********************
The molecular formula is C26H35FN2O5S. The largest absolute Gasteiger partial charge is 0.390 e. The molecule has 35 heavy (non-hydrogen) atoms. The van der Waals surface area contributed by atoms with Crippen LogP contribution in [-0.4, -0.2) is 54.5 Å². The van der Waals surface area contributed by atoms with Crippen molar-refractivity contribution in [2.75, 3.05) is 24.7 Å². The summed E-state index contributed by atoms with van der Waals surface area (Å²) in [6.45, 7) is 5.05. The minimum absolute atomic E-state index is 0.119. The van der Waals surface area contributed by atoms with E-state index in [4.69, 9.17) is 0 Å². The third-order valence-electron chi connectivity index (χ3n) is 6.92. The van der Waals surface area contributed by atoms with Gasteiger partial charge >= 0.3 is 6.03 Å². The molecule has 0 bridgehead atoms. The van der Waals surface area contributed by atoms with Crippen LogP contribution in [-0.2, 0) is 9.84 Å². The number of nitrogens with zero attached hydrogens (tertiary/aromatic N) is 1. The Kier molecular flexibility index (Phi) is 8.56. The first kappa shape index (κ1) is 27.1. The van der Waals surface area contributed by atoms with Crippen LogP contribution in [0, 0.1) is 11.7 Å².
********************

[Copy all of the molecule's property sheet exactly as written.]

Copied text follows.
The molecular formula is C26H35FN2O5S. The largest absolute Gasteiger partial charge is 0.390 e. The molecule has 35 heavy (non-hydrogen) atoms. The van der Waals surface area contributed by atoms with Crippen LogP contribution in [-0.4, -0.2) is 54.5 Å². The van der Waals surface area contributed by atoms with Crippen molar-refractivity contribution in [2.75, 3.05) is 24.7 Å². The summed E-state index contributed by atoms with van der Waals surface area (Å²) in [6.45, 7) is 5.05. The minimum absolute atomic E-state index is 0.119. The van der Waals surface area contributed by atoms with E-state index in [4.69, 9.17) is 0 Å². The third-order valence-electron chi connectivity index (χ3n) is 6.92. The van der Waals surface area contributed by atoms with Gasteiger partial charge >= 0.3 is 6.03 Å². The molecule has 0 bridgehead atoms. The van der Waals surface area contributed by atoms with Crippen LogP contribution in [-0.2, 0) is 9.84 Å². The number of nitrogens with zero attached hydrogens (tertiary/aromatic N) is 1. The Kier molecular flexibility index (Phi) is 8.56. The first kappa shape index (κ1) is 27.1. The van der Waals surface area contributed by atoms with Crippen LogP contribution in [0, 0.1) is 11.7 Å².